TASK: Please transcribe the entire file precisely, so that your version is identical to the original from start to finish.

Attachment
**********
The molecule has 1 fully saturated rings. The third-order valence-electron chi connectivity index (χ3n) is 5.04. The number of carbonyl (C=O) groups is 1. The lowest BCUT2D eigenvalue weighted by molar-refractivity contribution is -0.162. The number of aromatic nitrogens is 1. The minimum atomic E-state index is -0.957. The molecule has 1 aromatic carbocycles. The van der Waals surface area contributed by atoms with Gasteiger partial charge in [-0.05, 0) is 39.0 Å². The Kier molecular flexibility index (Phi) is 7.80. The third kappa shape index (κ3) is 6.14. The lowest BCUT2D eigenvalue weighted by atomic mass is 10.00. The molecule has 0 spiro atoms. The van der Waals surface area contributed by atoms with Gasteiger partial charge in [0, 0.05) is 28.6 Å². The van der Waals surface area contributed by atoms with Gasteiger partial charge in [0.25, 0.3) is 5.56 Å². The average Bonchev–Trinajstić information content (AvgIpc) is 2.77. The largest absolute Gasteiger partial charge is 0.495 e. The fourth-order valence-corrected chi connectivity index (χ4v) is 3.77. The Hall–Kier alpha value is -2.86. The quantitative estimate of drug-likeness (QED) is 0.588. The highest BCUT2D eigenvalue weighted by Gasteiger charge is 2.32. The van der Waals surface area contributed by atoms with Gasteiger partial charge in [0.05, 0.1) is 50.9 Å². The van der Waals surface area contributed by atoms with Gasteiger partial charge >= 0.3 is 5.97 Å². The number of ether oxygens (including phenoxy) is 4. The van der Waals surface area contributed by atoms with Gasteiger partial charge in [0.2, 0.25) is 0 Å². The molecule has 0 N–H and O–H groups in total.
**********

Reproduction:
The molecule has 1 fully saturated rings. The third-order valence-electron chi connectivity index (χ3n) is 5.04. The number of carbonyl (C=O) groups is 1. The lowest BCUT2D eigenvalue weighted by molar-refractivity contribution is -0.162. The number of aromatic nitrogens is 1. The minimum atomic E-state index is -0.957. The molecule has 1 aromatic carbocycles. The van der Waals surface area contributed by atoms with Gasteiger partial charge in [-0.05, 0) is 39.0 Å². The Kier molecular flexibility index (Phi) is 7.80. The third kappa shape index (κ3) is 6.14. The lowest BCUT2D eigenvalue weighted by atomic mass is 10.00. The molecule has 0 spiro atoms. The van der Waals surface area contributed by atoms with Gasteiger partial charge in [0, 0.05) is 28.6 Å². The van der Waals surface area contributed by atoms with Gasteiger partial charge in [0.25, 0.3) is 5.56 Å². The average Bonchev–Trinajstić information content (AvgIpc) is 2.77. The largest absolute Gasteiger partial charge is 0.495 e. The fourth-order valence-corrected chi connectivity index (χ4v) is 3.77. The Hall–Kier alpha value is -2.86. The quantitative estimate of drug-likeness (QED) is 0.588. The highest BCUT2D eigenvalue weighted by Gasteiger charge is 2.32. The van der Waals surface area contributed by atoms with Gasteiger partial charge in [0.05, 0.1) is 50.9 Å². The van der Waals surface area contributed by atoms with Gasteiger partial charge >= 0.3 is 5.97 Å². The number of ether oxygens (including phenoxy) is 4. The van der Waals surface area contributed by atoms with Gasteiger partial charge in [0.2, 0.25) is 0 Å². The molecule has 0 N–H and O–H groups in total.